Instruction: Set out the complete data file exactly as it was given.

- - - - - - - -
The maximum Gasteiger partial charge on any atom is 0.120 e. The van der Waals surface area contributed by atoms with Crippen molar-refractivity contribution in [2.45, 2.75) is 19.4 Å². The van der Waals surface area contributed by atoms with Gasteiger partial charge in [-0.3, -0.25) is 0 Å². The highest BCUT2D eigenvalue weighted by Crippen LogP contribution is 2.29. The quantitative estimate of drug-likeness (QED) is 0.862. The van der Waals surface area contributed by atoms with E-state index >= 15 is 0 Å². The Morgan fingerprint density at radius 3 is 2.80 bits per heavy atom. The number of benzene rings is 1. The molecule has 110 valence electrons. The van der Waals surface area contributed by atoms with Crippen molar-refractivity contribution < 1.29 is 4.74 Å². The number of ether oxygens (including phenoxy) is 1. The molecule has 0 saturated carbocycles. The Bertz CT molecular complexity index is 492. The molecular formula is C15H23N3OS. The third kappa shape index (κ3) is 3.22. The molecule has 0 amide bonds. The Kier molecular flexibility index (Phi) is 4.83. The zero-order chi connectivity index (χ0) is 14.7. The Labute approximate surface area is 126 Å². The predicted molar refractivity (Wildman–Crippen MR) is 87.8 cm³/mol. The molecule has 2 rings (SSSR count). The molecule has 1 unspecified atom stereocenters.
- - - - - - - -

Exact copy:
The maximum Gasteiger partial charge on any atom is 0.120 e. The van der Waals surface area contributed by atoms with Crippen molar-refractivity contribution in [2.45, 2.75) is 19.4 Å². The van der Waals surface area contributed by atoms with Gasteiger partial charge in [-0.3, -0.25) is 0 Å². The highest BCUT2D eigenvalue weighted by Crippen LogP contribution is 2.29. The quantitative estimate of drug-likeness (QED) is 0.862. The van der Waals surface area contributed by atoms with E-state index >= 15 is 0 Å². The Morgan fingerprint density at radius 3 is 2.80 bits per heavy atom. The number of benzene rings is 1. The molecule has 110 valence electrons. The van der Waals surface area contributed by atoms with Crippen molar-refractivity contribution < 1.29 is 4.74 Å². The number of ether oxygens (including phenoxy) is 1. The molecule has 0 saturated carbocycles. The Bertz CT molecular complexity index is 492. The molecular formula is C15H23N3OS. The third kappa shape index (κ3) is 3.22. The molecule has 0 amide bonds. The Kier molecular flexibility index (Phi) is 4.83. The zero-order chi connectivity index (χ0) is 14.7. The Labute approximate surface area is 126 Å². The predicted molar refractivity (Wildman–Crippen MR) is 87.8 cm³/mol. The molecule has 2 rings (SSSR count). The molecule has 1 unspecified atom stereocenters.